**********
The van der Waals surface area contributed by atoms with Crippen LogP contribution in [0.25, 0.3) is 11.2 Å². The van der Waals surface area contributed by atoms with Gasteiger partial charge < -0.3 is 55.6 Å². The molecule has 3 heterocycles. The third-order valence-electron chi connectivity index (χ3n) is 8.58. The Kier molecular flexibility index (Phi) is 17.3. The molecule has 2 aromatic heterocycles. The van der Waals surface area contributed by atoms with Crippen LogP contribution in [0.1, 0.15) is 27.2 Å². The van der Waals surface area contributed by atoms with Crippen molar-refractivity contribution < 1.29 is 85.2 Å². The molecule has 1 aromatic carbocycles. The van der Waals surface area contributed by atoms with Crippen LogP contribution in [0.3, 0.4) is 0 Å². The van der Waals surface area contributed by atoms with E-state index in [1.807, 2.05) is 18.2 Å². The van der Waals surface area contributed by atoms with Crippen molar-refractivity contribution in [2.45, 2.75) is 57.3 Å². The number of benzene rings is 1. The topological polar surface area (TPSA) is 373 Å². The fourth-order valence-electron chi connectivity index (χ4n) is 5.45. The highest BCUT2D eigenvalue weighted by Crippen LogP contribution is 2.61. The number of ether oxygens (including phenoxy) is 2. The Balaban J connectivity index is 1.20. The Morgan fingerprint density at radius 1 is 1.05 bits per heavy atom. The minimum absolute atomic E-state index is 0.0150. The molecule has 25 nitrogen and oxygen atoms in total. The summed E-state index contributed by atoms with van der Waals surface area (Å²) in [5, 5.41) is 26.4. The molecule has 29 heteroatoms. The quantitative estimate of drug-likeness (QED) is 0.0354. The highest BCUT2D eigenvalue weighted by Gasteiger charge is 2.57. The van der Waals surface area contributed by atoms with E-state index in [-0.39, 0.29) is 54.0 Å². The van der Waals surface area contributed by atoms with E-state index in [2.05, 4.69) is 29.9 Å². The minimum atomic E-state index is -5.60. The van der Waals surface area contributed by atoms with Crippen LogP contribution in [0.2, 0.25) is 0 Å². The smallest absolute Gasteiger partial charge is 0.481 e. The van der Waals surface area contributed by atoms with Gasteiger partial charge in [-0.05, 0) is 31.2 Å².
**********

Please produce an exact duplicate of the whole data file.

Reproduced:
The van der Waals surface area contributed by atoms with Crippen LogP contribution in [0.25, 0.3) is 11.2 Å². The van der Waals surface area contributed by atoms with Gasteiger partial charge < -0.3 is 55.6 Å². The molecule has 3 heterocycles. The third-order valence-electron chi connectivity index (χ3n) is 8.58. The Kier molecular flexibility index (Phi) is 17.3. The molecule has 2 aromatic heterocycles. The van der Waals surface area contributed by atoms with Crippen LogP contribution in [0.1, 0.15) is 27.2 Å². The van der Waals surface area contributed by atoms with Crippen molar-refractivity contribution < 1.29 is 85.2 Å². The molecule has 1 aromatic carbocycles. The van der Waals surface area contributed by atoms with Crippen LogP contribution in [0.3, 0.4) is 0 Å². The van der Waals surface area contributed by atoms with E-state index in [1.807, 2.05) is 18.2 Å². The van der Waals surface area contributed by atoms with Crippen molar-refractivity contribution in [2.45, 2.75) is 57.3 Å². The number of benzene rings is 1. The topological polar surface area (TPSA) is 373 Å². The fourth-order valence-electron chi connectivity index (χ4n) is 5.45. The highest BCUT2D eigenvalue weighted by Crippen LogP contribution is 2.61. The number of ether oxygens (including phenoxy) is 2. The Balaban J connectivity index is 1.20. The Morgan fingerprint density at radius 1 is 1.05 bits per heavy atom. The minimum absolute atomic E-state index is 0.0150. The molecule has 25 nitrogen and oxygen atoms in total. The summed E-state index contributed by atoms with van der Waals surface area (Å²) in [5, 5.41) is 26.4. The molecule has 29 heteroatoms. The quantitative estimate of drug-likeness (QED) is 0.0354. The highest BCUT2D eigenvalue weighted by Gasteiger charge is 2.57. The van der Waals surface area contributed by atoms with E-state index in [-0.39, 0.29) is 54.0 Å². The van der Waals surface area contributed by atoms with E-state index in [2.05, 4.69) is 29.9 Å². The minimum atomic E-state index is -5.60. The van der Waals surface area contributed by atoms with Crippen LogP contribution in [0.2, 0.25) is 0 Å². The smallest absolute Gasteiger partial charge is 0.481 e. The van der Waals surface area contributed by atoms with Gasteiger partial charge in [-0.05, 0) is 31.2 Å².